Numero’s reissue timeline reaches ‘90s jazz house with reissue of Endangered Species’ infectious turns for UMM/Strictly Rhythm
Endangered Species effectively rewired ‘60s jazz for the halcyon daze of ‘90s house, flipping Gene Ammons’ ‘Jungle Strut’ into the bumpty syncopation of the title tune, beside the bustling good times swing of ‘Just A Memory’, and swanging looser again with the samples of Art Blakey Band’s Wayne Shorter paddled into ‘Ping Pong.’
Utterly fab off-world lo-fi pop construxions assembled using DX7, TR-909 and early samplers from Italian minimalist Tiziano Popoli. Imagine Visible Cloaks rescoring "Liquid Sky" and ur there.
Freedom To Spend's latest rifles through the catalog of Italian minimalist composer Tiziano Popoli, unearthing a series of unreleased recordings for soundtracks, radio and installations made between 1983 and 1989 with a modest studio setup. Influenced by glittery radio pop music, Popoli used the Yamaha DX7 synthesizer along with the Roland TR-909 drum machine and some early sampling technology to belt out a series of surreal cues and themes that sound almost frozen in time.
The distinctive FM sound of the DX7 was relegated to bargain bins for too long after practically defining the mid 1980s and early 1990s, but it's received a well overdue resurgence in recent years. Now the familiar sound (smooth, shimmering pads, plasticky stabs and bumping distorted basses) is easily available inside or outside the box, and it's become ubiquitous once again - hearing it here though, struck through with possibility, is an all-too-rare treat. Popoli uses these sounds without cynicism or reference, crafting angular pop forms from a backdrop of funk, prog rock and disco.
'Minimal Dance N.1' sounds like a long-lost Goblin cue, with fractured synths following eerie piano loops. Elsewhere, album centerpiece 'Mimetico Erettile' develops over fifteen minutes, blending paper-thin pads with marimba sounds that buzz lovingly like Steve Reich in an isolation booth. Each track sounds as if it could rattle off the hinges at any moment and that's exactly what we love about it.
Fantastic music that sings loud from a place of innovation and discovery.
Classy debut album of horizon-scanning but intimate chamber compositions by Elori Saxl, seamlessly weaving a range of classical orchestration with field recordings and electronics
‘The Blue of Distance’ sees Elori draw listeners between the Adirondack Mountains in summer, and the middle of Lake Superior at the depths of winter, for a cinematic album that expresses a palpable sense of nostalgia and hope. Its title is inspired by Rebecca Solnit’s observation that faraway mountains appear blue due to light particles getting lost over distance, as outlined in ‘A Field Guide to Getting Lost’, and Elori uses that phenomena as metaphor for the music’s curious sense of physical detachment/immersion and elusive familiarity, meshing recordings of a 6 piece ensemble (Violin, Viola, Cello, Clarinet, Flue, Oboe, Bassoon) made in summer, with their re-sampled images, re-recorded thru the foot of ice beneath her on Lake Superior, to create an absorbing blur between place and space, and between physical gesture and artificial resonance. A quiet-minded one for fans of Ian William Craig, Kaitlyn Aurelia Smith, or the evocative, descriptive powers of Goldmund.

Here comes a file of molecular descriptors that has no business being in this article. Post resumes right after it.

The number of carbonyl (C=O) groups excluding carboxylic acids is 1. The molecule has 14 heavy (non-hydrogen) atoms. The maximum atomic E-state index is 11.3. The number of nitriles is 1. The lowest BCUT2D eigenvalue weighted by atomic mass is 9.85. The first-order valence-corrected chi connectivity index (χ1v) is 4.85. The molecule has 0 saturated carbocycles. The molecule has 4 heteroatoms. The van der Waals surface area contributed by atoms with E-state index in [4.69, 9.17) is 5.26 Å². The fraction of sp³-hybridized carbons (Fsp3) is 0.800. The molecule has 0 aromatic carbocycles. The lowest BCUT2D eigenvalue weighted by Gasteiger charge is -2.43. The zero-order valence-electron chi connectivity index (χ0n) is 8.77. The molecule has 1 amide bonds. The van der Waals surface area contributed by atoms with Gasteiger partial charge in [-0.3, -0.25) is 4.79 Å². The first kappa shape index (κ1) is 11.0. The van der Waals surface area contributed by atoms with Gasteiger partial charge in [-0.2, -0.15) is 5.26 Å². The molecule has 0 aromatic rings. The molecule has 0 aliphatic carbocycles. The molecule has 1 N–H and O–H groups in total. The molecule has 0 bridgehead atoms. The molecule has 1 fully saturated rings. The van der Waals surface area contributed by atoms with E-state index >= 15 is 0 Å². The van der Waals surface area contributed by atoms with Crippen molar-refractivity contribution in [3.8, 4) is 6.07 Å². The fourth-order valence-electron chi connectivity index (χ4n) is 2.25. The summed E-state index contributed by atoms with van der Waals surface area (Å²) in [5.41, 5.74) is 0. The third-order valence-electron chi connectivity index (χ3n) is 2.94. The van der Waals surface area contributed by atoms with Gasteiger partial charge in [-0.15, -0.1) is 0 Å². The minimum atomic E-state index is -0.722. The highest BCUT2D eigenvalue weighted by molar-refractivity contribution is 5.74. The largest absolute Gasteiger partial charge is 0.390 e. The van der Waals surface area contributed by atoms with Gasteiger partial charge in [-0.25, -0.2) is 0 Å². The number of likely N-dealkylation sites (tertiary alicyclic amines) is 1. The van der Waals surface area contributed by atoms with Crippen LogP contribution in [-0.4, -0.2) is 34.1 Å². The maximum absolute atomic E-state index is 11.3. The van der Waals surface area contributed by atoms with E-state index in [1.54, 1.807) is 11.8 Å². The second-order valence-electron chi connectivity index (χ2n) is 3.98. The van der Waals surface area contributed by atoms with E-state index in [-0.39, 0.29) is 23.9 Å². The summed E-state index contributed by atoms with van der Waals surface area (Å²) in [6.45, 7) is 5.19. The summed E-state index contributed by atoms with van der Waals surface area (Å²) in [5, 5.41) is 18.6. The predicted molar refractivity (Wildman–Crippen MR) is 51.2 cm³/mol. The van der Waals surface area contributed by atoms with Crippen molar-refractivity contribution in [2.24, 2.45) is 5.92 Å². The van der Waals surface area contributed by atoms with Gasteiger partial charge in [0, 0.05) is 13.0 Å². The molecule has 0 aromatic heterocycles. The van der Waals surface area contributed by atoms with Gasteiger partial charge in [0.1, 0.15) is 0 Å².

Outstanding, enigmatic “technopagan” sorcery and vocals from Egyptian-French artist Susu Laroche, with guest production by Oxhy, for the ace Primordial Void label who co-released that amazing Oï les Ox debut
Despite only emerging in 2020 with a trio of releases, Laroche possesses a clear and distinct aesthetic vision that already sets her apart from the milieu. Coming from a background in film and photography, she draws on dabke rhythms and, for the first time, singing in Arabic to explore ideas of ritual mysticism relating to her heritage, as well as references to 19th century occultist Madame Blavatsky, in a dramatic but not overly so) set of driving dune-dance grooves and synth textures ranging from needling and microtonal, to gloaming, Muslimgauze-esque pads.
The results remind us to a spectrum of music from Aisha Devi’s esoteric pop to Omar Souleyman or the atmospheric industrial tekkers of Bryn Jones and Bourbonese Qualk, charting a head-down and spiritually satisfying trek between the bellicose trample and pealing horns of ‘Yonder Brother’ with Oxhy, to the churning drama of ‘Incivility’, a Zola Jesus-like ‘Traba’an’, and thru to the aching cadence of ‘Nar’with its textured nose and crafty temporal mechanics, while channelling Cocteau Twins-like onomatopoeia in ‘Holy, Sad & Sly.’
100% Laroche is one to keep a beady ear on.
Sheffield’s self-proclaimed Kings of Stadium Ambient™ posit themselves as the apocryphal sons of The KLF in a superb, out-of-the-blue album purportedly recorded at their mid ‘90s zenith and recovered from “lost” DATs
“Everyone is interested in a story or an angle when it comes to music and nothing is more intriguing than a mysterious band thought to be lost in where are they now files of musical history. Who were the The NRG? Did they even exist? The forgotten men of the 90s rave scene?
After they ended their career in late 1994, at the absolute peak of the power, and deleted all of their catalogue everything was thought to be lost forever... but then... In the unassuming town of Kansas, Independence, USA a bunch of DAT tapes were recently discovered when safety deposit boxes were cleared out of an old vault. Amongst gold, cash and classified government documents, the missing piece of The NRG’s history was uncovered. These "live" recordings have been lovingly restored and compiled to create the Live ‘94 LP.